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On rooting for Butler.

The Indiana Hoosiers are eight years removed from their most recent championship game appearance, but the state of Indiana has rallied around the Butler Bulldogs as they prepare to take on Duke in tonight's NCAA Championship in Indianapolis.  Butler has become an NCAA Tournament mainstay over the last decade and has made two previous trips to the Sweet 16 in that time, but Butler's run to the title game, despite the Bulldogs' regular season ranking, is improbable.  No team since UNLV, which made a handful of Final Four appearances while a member of the Big West (before jumping to the WAC and ultimately the Mountain West), has made such a run from a conference comparable to the Horizon.  While the Bulldogs aren't a George Mason-style Cinderella, reaching the title game as a five seed is an accomplishment for any program.  When IU reached the title game in 2002 as a 5 seed, the Hoosiers heard some "Hoosiers" comparisons despite IU's strong basketball tradition. 

Butler's success has led to quite a debate among fans of central Indiana's more historically advantaged programs.  A couple of somewhat opposing takes on this issue come from Boiled Sports and Hammer and Rails


As Boilerdowd of BS puts it:

I really want Butler to beat Duke tonight.

But dammit, I hate it.

I hate the fact that all season I talked to friends of mine about how similar Purdue and Butler are...from the scary similarities between Hummel and the fact that Butler's a defensive-minded lack of any depth in both frontcourts...BUT, they'll be playing on the big stage tomorrow, but my favorite squad won't.


He also has less than kind words for the bandwagon effect for Butler, a pattern that is universal in the sports world, but in this instance is of course all the fault of IU fans.  On the other end of the spectrum, Travis from Hammer and Rails is hopping aboard, despite charges of disloyalty from his commenters:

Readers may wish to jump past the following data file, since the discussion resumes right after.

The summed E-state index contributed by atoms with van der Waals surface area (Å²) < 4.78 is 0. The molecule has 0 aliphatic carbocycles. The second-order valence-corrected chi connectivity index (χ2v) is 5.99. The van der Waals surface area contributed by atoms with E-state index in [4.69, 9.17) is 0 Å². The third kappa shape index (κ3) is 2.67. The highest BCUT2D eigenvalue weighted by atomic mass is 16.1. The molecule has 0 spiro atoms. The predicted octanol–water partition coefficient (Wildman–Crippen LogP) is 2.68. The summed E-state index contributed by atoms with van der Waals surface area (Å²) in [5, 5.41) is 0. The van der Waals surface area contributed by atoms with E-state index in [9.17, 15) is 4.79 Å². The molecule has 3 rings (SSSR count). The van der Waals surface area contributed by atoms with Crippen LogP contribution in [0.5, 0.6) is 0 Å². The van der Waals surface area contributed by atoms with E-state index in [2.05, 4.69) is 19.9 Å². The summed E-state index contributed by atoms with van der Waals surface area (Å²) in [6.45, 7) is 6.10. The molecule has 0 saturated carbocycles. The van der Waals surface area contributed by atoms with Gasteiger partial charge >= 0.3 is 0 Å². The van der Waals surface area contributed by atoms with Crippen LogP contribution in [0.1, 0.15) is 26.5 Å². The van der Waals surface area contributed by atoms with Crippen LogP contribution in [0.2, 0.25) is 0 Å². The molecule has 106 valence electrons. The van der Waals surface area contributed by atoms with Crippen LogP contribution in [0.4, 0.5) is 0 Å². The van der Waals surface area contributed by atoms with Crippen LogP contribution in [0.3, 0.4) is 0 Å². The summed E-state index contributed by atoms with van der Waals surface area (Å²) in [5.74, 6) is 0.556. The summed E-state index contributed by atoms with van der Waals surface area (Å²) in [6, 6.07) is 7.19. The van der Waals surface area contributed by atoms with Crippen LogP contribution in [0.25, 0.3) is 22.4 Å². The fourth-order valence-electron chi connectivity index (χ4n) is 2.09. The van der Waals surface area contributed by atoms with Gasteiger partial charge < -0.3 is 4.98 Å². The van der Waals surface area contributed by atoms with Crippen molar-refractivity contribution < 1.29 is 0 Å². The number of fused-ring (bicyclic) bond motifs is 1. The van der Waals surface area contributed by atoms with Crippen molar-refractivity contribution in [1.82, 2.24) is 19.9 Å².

I have a closet full of Purdue stuff. By my count I have four football jerseys, two basketball jerseys, two hooded sweatshirts, a nice pullover fleece, and numerous T-shirts. Being at the epicenter of the Final Four this weekend means I may have to add something though. I may have to ask my Butler friends if there is still room on the bandwagon for Monday night and buy a shirt from one of the dozens of vendors on the streets of downtown.

I guess I fall somewhere in between.  I don't own any Butler apparel and don't plan to buy any, and certainly not a NCAA Champions shirt if they do win it.  Still, I am unreservedly rooting for Butler tonight, and was when they played Michigan State.  My thought is that I'm not doing anything different that I have ever done.  I've always rooted for Indiana "mid-majors" in the Tournament, from Ball State in the late 1980s/early 1990s, Valparaiso and Indiana State in the late 1990s/early 2000s, and Butler from about 2000 on.  The difference that has emerged in the last couple of years is that Butler is now as a mid-major in conference affiliation only.  not only are the Bulldogs winning games against major conference opponents, they are winning recruiting battles.  Butler outmaneuvered IU and Purdue for the services of Matt Howard and beat out Purdue for Gordon Hayward. 

Within both the IU and Purdue fan bases, a debate is raging about whether, given the Bulldogs' current recruiting and on-court success, it is appropriate to root for Butler tonight.  I say yes.  Purdue fans can do whatever they want, and I imagine it's tougher for them, given their expectations for 2009-10 and the 41-year title game drought and 30-year Final Four drought.  For all of IU's current struggles, we are only eight years removed from our last appearance on the last Monday of the season.  It may seem like decades ago, but only 12 programs, including Butler, can say they have been there more recently than IU.  More than that, however, is that IU shouldn't have to fear any competition.  When IU was among the leading programs in college basketball in the 1970s, 1980s, and 1990s, it wasn't because of a lack of regional competition.  Back then, Purdue, Kentucky, Louisville, Xavier, Cincinnati, Notre Dame, Illinois, and Ohio State all had excellent programs for some or all of that time.  Still, IU won at a high level.  Butler certainly is now a more formidable threat than before, but do they fundamentally change the recruiting landscape any more than when Duke or North Carolina try to cherry-pick Indiana players?  I don't think so.  IU fans and coaches should respect Butler and give the Bulldogs their due, but if we fear or resent them, then the battle is already lost.  IU has great tradition, great facilities, a coach who has excelled at prior stops, and a packed arena even in the lean years.  If we don't bounce back, it won't be because of Butler.

As for the game, I really don't know what to expect.  I thought Syracuse was going to whip Butler.  I thought they had a good chance against Kansas State because of the double overtime game between Xavier and K-State.  Then, I thought Michigan State would push the Bulldogs around. I'm even less optimistic about Butler's chances against Duke, but my lack of optimism has been good for Butler so far.  I'm beyond the ability to be surprised by this team.  go Bulldogs.